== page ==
So here’s the big question: Could the next generation of TVs—and maybe Apple TV is just the start—revolutionize banking as much as computers and phones have?

Imagine apps that allow consumers to gain visual contact with tellers and investment advisers at their bank of choice (which may be halfway around the world). Conceive of a scenario in which an individual sees an ad for a product, calls up an investment picture for the company behind it, consults an adviser and makes a stock purchase—all while ‘watching TV.’

Even this sounds pretty basic. The truth is that each new wave of technology in other areas has ushered in a series of app-enabled capabilities that only seemed obvious after they arrived. So far, however, these advances have largely bypassed TV. That’s remarkable, given how much time we devote to watching it. All the entertainment it brings us is fine, but there are other potential services that the market will embrace.

Ultimately, the TV set is one more form factor offering a wealth of opportunities for new capabilities, just like those other devices we never thought we’d use for banking. The fact that it’s big, offers great visuals and is firmly embedded in the home makes it fertile ground for innovation.  We just don’t know what kind. . .yet.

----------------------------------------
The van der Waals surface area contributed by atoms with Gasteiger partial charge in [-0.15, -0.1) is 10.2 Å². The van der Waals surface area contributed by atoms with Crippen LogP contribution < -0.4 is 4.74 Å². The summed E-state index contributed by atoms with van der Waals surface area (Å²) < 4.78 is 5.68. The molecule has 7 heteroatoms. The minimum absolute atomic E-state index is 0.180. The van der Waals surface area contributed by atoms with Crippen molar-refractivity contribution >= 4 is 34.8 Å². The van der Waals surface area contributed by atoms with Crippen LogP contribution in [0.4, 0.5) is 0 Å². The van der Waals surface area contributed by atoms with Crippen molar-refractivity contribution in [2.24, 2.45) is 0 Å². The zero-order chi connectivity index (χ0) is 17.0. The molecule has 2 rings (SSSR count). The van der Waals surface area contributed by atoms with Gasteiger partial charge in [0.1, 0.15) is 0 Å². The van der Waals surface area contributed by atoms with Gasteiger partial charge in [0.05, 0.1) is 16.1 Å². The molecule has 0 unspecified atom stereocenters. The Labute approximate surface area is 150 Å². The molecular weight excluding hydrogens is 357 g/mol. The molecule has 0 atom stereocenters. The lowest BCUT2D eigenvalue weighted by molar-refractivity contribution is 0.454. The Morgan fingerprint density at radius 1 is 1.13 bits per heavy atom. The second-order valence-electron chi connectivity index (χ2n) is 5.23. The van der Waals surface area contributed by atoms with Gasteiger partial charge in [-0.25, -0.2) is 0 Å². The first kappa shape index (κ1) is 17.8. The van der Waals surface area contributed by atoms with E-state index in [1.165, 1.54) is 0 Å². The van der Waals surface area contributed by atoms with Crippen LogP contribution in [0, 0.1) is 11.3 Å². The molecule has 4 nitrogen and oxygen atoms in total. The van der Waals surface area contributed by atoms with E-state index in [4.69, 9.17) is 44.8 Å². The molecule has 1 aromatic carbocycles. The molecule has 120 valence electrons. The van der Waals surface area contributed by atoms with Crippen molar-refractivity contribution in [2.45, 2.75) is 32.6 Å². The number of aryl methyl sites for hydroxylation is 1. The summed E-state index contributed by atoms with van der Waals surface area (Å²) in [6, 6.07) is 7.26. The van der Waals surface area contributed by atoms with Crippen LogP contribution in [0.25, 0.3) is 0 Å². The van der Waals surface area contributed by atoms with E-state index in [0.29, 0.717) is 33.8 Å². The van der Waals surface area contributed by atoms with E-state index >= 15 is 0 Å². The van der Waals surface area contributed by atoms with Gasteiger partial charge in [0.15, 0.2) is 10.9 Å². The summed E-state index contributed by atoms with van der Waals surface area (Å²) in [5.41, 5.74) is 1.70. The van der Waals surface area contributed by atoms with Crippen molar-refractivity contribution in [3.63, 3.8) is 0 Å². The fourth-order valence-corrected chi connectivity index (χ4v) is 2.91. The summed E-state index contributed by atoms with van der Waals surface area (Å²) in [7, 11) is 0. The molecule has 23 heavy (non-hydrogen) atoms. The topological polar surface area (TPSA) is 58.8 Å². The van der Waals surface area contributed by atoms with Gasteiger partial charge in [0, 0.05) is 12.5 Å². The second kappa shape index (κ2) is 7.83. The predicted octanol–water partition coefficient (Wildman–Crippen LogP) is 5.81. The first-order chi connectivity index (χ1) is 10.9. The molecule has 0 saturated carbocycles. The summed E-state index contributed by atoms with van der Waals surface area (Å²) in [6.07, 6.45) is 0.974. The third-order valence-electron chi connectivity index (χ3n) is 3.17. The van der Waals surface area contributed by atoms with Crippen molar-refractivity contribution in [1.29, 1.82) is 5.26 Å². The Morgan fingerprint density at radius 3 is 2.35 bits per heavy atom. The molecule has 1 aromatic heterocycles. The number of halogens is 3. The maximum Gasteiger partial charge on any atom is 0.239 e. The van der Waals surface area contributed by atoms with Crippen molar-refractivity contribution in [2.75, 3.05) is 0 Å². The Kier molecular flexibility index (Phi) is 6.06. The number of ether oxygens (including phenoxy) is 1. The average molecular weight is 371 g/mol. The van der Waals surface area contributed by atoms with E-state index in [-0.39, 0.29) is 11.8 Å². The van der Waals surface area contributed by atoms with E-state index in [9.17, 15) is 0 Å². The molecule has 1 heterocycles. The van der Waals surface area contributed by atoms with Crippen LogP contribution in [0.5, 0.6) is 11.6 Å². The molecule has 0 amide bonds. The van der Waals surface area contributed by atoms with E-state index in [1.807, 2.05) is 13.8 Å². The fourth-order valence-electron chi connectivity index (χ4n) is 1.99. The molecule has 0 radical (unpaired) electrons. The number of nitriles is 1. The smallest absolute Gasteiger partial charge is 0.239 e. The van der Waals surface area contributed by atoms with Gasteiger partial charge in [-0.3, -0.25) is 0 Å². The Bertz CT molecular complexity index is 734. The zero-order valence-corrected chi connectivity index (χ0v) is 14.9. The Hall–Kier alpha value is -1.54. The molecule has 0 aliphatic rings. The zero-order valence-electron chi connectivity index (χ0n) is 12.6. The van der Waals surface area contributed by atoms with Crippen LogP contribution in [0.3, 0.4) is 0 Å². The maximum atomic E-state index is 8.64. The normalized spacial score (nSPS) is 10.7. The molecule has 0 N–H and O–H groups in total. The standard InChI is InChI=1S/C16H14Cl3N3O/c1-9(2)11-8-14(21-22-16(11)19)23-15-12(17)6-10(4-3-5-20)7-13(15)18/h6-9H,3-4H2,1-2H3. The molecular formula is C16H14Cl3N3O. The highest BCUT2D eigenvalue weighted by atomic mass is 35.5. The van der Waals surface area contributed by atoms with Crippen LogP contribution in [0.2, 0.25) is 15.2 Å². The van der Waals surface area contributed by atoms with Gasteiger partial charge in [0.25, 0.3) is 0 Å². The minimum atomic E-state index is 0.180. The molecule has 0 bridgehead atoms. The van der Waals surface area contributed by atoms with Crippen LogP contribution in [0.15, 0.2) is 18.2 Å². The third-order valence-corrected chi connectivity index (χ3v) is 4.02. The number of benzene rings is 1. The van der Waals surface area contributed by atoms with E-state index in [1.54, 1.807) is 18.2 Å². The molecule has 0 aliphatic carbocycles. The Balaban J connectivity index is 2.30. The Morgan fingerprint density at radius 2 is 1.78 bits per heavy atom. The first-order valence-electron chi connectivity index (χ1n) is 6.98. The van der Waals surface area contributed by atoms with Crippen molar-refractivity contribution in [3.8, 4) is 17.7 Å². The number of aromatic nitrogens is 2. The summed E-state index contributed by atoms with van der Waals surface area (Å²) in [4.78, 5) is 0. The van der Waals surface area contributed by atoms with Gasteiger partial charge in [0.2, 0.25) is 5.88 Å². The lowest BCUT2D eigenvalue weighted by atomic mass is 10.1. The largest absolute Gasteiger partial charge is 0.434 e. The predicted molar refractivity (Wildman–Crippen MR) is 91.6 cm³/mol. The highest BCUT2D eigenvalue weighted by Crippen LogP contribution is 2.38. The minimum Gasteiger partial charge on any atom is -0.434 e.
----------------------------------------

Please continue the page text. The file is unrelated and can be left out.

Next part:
Apple TV comes with a new operating system and a comprehensive software development kit that’s already in the hands of many developers. Rival offerings will soon arrive with their own incarnations of the same advantages. There will inevitably be a flood of applications that enable new capabilities, for financial services and many other industries. The only question is when these practices become widely adopted, and which institutions will be the first to profit from it. Any guesses?


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James W. Gabberty

Gabberty is a professor of information systems at Pace University in New York City. An alumnus of the Massachusetts Institute of Technology and New York University Polytechnic Institute, he has served as an expert witness in telecommunication and information security at the federal and state levels and holds numerous certifications from SANS & ISACA.

Marisa Mann

Marisa Mann brings over 15 years of experience in consulting and financial services industries to the Solstice team, working on large scale enterprise initiatives across many technologies, including specializing in the digital space – Internet and mobile. Mann is passionate about mobile and the endless possibilities for the enterprise, delivering business value through strong brand recognition and driving to excellence in the consumer experience. Prior to Solstice, Mann worked at JP Morgan Chase, Diamond Management and Technology Consultants, Washington Mutual, Inc, and Accenture.

Zachary Ehrlich

25-year-old writer, and as a native San Franciscan, I am unreasonably loyal to Bank of America, if only for their superhero-like origin story, involving the 1906 earthquake and Italian fruit vendors.

Brad Strothkamp